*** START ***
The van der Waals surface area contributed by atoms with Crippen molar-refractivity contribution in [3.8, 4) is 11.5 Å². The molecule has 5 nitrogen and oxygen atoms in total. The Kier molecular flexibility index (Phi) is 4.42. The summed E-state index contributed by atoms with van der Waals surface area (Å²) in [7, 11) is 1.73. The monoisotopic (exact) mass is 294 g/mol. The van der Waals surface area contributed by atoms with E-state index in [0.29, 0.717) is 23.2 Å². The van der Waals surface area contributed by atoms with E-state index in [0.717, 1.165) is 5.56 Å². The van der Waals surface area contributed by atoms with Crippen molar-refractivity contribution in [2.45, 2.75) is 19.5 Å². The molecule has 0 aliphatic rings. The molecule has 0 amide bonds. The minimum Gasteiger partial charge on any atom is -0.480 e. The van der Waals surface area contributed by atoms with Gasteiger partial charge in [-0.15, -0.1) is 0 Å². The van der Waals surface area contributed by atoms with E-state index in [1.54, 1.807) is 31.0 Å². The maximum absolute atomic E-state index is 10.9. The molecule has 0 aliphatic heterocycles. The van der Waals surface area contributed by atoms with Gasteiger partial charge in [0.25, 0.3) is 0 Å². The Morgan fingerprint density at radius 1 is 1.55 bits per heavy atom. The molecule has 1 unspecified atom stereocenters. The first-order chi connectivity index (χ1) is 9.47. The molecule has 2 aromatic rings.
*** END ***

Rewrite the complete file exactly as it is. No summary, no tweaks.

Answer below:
The van der Waals surface area contributed by atoms with Crippen molar-refractivity contribution in [3.8, 4) is 11.5 Å². The molecule has 5 nitrogen and oxygen atoms in total. The Kier molecular flexibility index (Phi) is 4.42. The summed E-state index contributed by atoms with van der Waals surface area (Å²) in [7, 11) is 1.73. The monoisotopic (exact) mass is 294 g/mol. The van der Waals surface area contributed by atoms with E-state index in [0.29, 0.717) is 23.2 Å². The van der Waals surface area contributed by atoms with E-state index in [0.717, 1.165) is 5.56 Å². The van der Waals surface area contributed by atoms with Crippen molar-refractivity contribution in [2.45, 2.75) is 19.5 Å². The molecule has 0 aliphatic rings. The molecule has 0 amide bonds. The minimum Gasteiger partial charge on any atom is -0.480 e. The van der Waals surface area contributed by atoms with Gasteiger partial charge in [-0.15, -0.1) is 0 Å². The van der Waals surface area contributed by atoms with E-state index in [1.54, 1.807) is 31.0 Å². The maximum absolute atomic E-state index is 10.9. The molecule has 0 aliphatic heterocycles. The van der Waals surface area contributed by atoms with Gasteiger partial charge in [0.25, 0.3) is 0 Å². The Morgan fingerprint density at radius 1 is 1.55 bits per heavy atom. The molecule has 1 unspecified atom stereocenters. The first-order chi connectivity index (χ1) is 9.47. The molecule has 2 aromatic rings.